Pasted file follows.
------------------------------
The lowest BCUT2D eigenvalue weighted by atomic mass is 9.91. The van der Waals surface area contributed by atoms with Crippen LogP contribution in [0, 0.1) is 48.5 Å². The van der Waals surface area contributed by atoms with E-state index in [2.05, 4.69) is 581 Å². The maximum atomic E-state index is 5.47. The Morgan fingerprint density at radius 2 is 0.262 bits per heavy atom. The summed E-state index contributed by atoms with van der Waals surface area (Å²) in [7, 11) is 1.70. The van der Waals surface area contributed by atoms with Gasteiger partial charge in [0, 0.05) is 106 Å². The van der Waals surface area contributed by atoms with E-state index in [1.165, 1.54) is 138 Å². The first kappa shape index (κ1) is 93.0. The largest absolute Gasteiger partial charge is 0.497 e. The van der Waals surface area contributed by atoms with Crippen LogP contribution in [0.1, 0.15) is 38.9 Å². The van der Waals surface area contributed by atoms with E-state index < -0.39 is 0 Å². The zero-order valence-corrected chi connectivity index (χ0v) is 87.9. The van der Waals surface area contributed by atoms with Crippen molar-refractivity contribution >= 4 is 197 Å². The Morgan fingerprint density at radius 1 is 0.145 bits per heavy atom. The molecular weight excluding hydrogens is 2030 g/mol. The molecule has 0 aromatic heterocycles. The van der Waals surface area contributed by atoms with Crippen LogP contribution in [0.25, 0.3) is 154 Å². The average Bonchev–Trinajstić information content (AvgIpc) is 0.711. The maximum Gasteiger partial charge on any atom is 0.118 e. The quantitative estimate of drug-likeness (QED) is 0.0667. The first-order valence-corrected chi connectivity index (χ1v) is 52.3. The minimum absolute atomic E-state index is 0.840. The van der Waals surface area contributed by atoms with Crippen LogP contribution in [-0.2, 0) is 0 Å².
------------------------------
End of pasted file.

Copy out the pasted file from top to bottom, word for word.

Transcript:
The lowest BCUT2D eigenvalue weighted by atomic mass is 9.91. The van der Waals surface area contributed by atoms with Crippen LogP contribution in [0, 0.1) is 48.5 Å². The van der Waals surface area contributed by atoms with E-state index in [2.05, 4.69) is 581 Å². The maximum atomic E-state index is 5.47. The Morgan fingerprint density at radius 2 is 0.262 bits per heavy atom. The summed E-state index contributed by atoms with van der Waals surface area (Å²) in [7, 11) is 1.70. The van der Waals surface area contributed by atoms with Gasteiger partial charge in [0, 0.05) is 106 Å². The van der Waals surface area contributed by atoms with E-state index in [1.165, 1.54) is 138 Å². The first kappa shape index (κ1) is 93.0. The largest absolute Gasteiger partial charge is 0.497 e. The van der Waals surface area contributed by atoms with Crippen LogP contribution in [0.1, 0.15) is 38.9 Å². The van der Waals surface area contributed by atoms with E-state index < -0.39 is 0 Å². The zero-order valence-corrected chi connectivity index (χ0v) is 87.9. The van der Waals surface area contributed by atoms with Crippen molar-refractivity contribution >= 4 is 197 Å². The Morgan fingerprint density at radius 1 is 0.145 bits per heavy atom. The molecular weight excluding hydrogens is 2030 g/mol. The molecule has 0 aromatic heterocycles. The van der Waals surface area contributed by atoms with Crippen LogP contribution in [0.25, 0.3) is 154 Å². The average Bonchev–Trinajstić information content (AvgIpc) is 0.711. The maximum Gasteiger partial charge on any atom is 0.118 e. The quantitative estimate of drug-likeness (QED) is 0.0667. The first-order valence-corrected chi connectivity index (χ1v) is 52.3. The minimum absolute atomic E-state index is 0.840. The van der Waals surface area contributed by atoms with Crippen LogP contribution in [-0.2, 0) is 0 Å².